Amazon.com: Customer Reviews: Blessings in Disguise
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on October 8, 1999
BLESSINGS IN DISGUISE stands out in my reading as one of the most enjoyable autobiographies I've ever encountered. Unlike so many actors, Alec Guinness is a truly modest man, and his wry humor and ability to laugh at himself are extraordinarily refreshing. Guinness is worth reading even if you've never seen one of his movies or plays or television appearances. It is a damn shame that this fine book is apparently out of print.
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on December 24, 1999
Sir Alec writes beautifully and simply about the his life through the lives that affected him. Funny, honest, and thought provoking. He's not at all the stereotypical stuffy Englishman, but a regular person with a huge amount of talent and alot of great stories to tell. This book should be back in print!
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on January 16, 2014
Years ago, when the book first came out, I reviewed it in the newspaper in glowing terms. As a fan of his, I came to know Guinness far better than I thought. He is gentle, charming, humorous, self-deprecatory and understands his craft inside and out. His ego is present, as it should with all of us, but he doesn't flaunt it, like a star. He doesn't dish dirt the way more recent memoirs by his confreres too often do.He doesn't even get angry or vindictive with Martita Hunt, who playfully boxed both his ears leaving him partially deaf.The memoir begins with a young man who is content not to be a star but a character actor who can stand aside and watch everything else. it was a niche I cut out for my own acting aspirations.
He reflects on his life, from the beginning, and even talks about how his Christianity has informed on his life, without any stridency or polemics. As a non-Christian, I appreciated that -- even more so now.
My occasion to revisit this warmly delightful book after all these years was needing a gift for a young beginning actor of my acquaintance. I felt he really needed to have this in toolkit and so tracked it down in the dusty bins of used books, since it's been out of print for years. maybe if enough people show an interest, some publisher might reissue it.
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on June 24, 2008
As a fan of Alec Guinness, it gave me additional insight to this great actor's life. It made me want to learn more and more about him, read books on him and see his movies again A great actor.
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on November 28, 2013
Two things drew me to read this book. One is Alec Guinness's conversion to Catholicism. The other is his work on films like The Bridge on the River Kwai and (of course) Star Wars. So naturally I am interested in his autobiography.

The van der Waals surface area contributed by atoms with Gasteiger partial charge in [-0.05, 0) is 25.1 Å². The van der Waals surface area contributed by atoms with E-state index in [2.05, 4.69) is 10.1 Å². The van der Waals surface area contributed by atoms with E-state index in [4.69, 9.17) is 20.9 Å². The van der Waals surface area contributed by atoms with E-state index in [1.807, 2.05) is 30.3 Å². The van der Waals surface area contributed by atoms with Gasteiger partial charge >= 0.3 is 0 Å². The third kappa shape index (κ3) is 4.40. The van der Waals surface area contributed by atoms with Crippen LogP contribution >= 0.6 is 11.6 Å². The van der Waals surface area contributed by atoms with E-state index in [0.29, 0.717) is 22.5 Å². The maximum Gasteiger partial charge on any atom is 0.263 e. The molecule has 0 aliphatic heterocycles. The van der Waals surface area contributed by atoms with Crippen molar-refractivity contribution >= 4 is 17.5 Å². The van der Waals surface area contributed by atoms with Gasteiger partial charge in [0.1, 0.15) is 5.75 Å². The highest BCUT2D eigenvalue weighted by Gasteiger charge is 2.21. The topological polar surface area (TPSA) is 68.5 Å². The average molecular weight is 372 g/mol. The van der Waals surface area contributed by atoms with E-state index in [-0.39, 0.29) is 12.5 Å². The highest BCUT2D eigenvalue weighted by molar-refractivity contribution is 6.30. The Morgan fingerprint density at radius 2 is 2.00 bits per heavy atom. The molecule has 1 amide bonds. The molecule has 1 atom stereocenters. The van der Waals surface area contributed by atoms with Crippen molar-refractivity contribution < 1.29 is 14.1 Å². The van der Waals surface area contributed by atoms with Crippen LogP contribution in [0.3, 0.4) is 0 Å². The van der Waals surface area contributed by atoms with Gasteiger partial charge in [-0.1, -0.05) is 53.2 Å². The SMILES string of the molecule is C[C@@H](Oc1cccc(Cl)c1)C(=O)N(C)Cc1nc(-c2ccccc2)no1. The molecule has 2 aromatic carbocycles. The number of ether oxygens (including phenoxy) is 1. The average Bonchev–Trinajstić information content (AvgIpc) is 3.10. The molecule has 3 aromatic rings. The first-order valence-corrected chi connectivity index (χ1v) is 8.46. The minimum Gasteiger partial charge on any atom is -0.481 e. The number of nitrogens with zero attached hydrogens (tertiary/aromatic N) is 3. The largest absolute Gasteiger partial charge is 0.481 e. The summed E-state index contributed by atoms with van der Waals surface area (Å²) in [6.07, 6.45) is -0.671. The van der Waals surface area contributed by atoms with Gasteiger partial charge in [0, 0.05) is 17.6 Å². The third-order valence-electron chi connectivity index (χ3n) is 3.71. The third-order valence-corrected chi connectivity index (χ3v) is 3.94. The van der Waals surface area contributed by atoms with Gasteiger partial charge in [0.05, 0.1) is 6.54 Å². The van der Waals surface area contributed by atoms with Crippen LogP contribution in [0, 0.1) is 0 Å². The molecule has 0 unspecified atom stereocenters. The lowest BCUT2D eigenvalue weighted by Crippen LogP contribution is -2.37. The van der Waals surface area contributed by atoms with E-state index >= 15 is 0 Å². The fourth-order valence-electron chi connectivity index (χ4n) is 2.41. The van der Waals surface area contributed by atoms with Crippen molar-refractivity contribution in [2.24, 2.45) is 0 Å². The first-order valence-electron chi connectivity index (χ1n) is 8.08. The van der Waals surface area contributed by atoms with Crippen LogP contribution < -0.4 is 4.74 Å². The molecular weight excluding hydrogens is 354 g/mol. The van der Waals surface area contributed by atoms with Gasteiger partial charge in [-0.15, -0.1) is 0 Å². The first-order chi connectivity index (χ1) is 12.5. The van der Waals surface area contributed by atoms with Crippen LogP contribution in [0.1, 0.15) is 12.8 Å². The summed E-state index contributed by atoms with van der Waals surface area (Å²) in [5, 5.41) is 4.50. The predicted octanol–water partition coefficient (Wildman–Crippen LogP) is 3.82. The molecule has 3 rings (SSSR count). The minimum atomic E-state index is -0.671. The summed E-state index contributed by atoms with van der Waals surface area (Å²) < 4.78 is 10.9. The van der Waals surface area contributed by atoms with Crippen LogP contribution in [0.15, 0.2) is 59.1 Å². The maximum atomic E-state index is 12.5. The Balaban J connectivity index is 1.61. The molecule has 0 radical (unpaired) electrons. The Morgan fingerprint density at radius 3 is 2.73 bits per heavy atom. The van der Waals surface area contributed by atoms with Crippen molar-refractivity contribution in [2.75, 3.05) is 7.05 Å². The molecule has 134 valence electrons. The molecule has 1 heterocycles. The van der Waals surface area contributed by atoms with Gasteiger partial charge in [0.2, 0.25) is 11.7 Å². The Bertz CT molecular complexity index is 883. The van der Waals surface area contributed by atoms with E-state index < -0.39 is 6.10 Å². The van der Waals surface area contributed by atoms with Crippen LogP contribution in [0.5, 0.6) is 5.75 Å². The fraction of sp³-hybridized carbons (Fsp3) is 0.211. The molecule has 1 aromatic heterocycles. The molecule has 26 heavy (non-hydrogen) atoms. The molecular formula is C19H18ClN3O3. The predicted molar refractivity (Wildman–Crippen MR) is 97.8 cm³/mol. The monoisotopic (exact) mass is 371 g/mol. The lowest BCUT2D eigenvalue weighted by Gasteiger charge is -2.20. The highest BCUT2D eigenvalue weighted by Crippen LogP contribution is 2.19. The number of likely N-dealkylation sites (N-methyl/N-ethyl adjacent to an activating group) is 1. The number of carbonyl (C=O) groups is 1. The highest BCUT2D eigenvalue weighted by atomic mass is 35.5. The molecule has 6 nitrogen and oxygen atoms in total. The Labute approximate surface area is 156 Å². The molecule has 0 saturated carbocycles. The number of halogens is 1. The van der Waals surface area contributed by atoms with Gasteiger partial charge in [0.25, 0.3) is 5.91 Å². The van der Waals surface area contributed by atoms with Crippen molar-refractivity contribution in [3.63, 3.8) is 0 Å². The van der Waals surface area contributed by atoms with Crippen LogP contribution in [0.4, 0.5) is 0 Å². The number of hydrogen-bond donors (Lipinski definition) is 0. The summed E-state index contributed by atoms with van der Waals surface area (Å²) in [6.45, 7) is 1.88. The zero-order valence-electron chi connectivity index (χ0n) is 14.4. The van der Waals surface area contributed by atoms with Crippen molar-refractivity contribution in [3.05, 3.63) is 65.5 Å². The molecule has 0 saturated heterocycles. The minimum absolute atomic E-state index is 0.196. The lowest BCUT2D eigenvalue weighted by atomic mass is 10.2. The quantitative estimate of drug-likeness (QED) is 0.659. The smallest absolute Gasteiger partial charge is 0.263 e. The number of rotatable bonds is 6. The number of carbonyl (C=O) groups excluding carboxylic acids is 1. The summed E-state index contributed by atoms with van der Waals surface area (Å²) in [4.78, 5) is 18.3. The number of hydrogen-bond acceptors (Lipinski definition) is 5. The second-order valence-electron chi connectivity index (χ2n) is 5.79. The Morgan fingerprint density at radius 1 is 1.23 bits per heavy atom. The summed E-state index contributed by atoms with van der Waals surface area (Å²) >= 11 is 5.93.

The book is a little odd in its structure. Each chapter covers an event (like his early childhood with just a mom or his conversion or his service in World War II) or a person important in his life. Many of the people were friends from the 1930s and 1940s, so the chapters often cover the same time span but with different stories. The book is a little choppy and definitely weighted towards his younger days.

In his younger days he was focused on theater acting. Films were a nice side bonus but most of his work was on the stage. The stories are about fellow actors, though the famous ones (Laurence Olivier, John Gielgud, etc.) are mostly side characters; other more personal friends are his focus. They are all interesting enough but I doubt I will remember them.

Guinness's film career has passing mentions throughout the book (for example, the director David Lean is referenced several times but only one or two small stories are told). I'm much more familiar with that part of his work, so I was a little disappointed not to hear more about film makers and film craft. Also, Star Wars is barely mentioned, mostly as a well-paying job. The part of his career I am most interested in was not given any depth or expansion.

His conversion is discussed primarily in one chapter, but bits of the story (including the conversion of other friends) crop up in other chapters. He ends the book by saying his proudest claim is that he never lost a friend. Maybe that is the true unifying thread in the book--the important thing in his life is the blessings he's had through the people he's encountered. I'd probably appreciate the book more if I'd read it with that expectation rather than my own.
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on November 19, 2014
Enjoyable autobiography by an actor who was a long time favorite of mine. He comes across as very likable and a modest individual. Fascinating look at some of his circle of well known actor friends, like John Gielgud. He doesn't write very much about his family life, which would have been interesting to me.
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on February 24, 2015
Fun to read and a very frank picture of a strong-minded, extraordinarily talented person. I'm enjoyed reading this and MY NAME ESCAPES ME; excellent choices!!! Geraldine E. Thorsten
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on February 7, 2016
A deeply moving, beautifully written memoir.
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on August 20, 2014
Wonderful
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on August 30, 2010
If you are looking for a biography on Alec Guinness then this is not for you its full of small stories about early meetings and does not cover any films that we all know and love.
On the whole a very disapointing book
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